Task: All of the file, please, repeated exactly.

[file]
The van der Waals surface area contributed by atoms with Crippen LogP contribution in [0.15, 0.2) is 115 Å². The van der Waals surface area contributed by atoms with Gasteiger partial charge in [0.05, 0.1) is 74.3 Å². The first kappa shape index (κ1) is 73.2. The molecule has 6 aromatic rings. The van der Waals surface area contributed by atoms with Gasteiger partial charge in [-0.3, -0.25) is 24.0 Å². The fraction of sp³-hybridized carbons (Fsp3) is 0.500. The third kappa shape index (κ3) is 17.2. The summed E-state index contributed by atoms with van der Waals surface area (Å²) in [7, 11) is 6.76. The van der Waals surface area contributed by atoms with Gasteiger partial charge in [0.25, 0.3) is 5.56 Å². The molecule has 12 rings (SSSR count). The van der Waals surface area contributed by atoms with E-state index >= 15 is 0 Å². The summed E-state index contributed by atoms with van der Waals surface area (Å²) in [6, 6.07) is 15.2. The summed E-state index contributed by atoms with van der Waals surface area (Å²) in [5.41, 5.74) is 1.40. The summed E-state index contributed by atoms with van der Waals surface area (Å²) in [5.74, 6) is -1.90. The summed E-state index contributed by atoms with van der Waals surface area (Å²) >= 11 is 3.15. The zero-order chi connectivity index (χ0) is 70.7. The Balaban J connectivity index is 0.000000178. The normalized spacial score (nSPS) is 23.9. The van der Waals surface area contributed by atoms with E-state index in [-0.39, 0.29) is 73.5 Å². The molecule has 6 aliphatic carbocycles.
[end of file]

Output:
The van der Waals surface area contributed by atoms with Crippen LogP contribution in [0.15, 0.2) is 115 Å². The van der Waals surface area contributed by atoms with Gasteiger partial charge in [0.05, 0.1) is 74.3 Å². The first kappa shape index (κ1) is 73.2. The molecule has 6 aromatic rings. The van der Waals surface area contributed by atoms with Gasteiger partial charge in [-0.3, -0.25) is 24.0 Å². The fraction of sp³-hybridized carbons (Fsp3) is 0.500. The third kappa shape index (κ3) is 17.2. The summed E-state index contributed by atoms with van der Waals surface area (Å²) in [7, 11) is 6.76. The van der Waals surface area contributed by atoms with Gasteiger partial charge in [0.25, 0.3) is 5.56 Å². The molecule has 12 rings (SSSR count). The van der Waals surface area contributed by atoms with E-state index >= 15 is 0 Å². The summed E-state index contributed by atoms with van der Waals surface area (Å²) in [6, 6.07) is 15.2. The summed E-state index contributed by atoms with van der Waals surface area (Å²) in [5.41, 5.74) is 1.40. The summed E-state index contributed by atoms with van der Waals surface area (Å²) in [5.74, 6) is -1.90. The summed E-state index contributed by atoms with van der Waals surface area (Å²) >= 11 is 3.15. The zero-order chi connectivity index (χ0) is 70.7. The Balaban J connectivity index is 0.000000178. The normalized spacial score (nSPS) is 23.9. The van der Waals surface area contributed by atoms with E-state index in [-0.39, 0.29) is 73.5 Å². The molecule has 6 aliphatic carbocycles.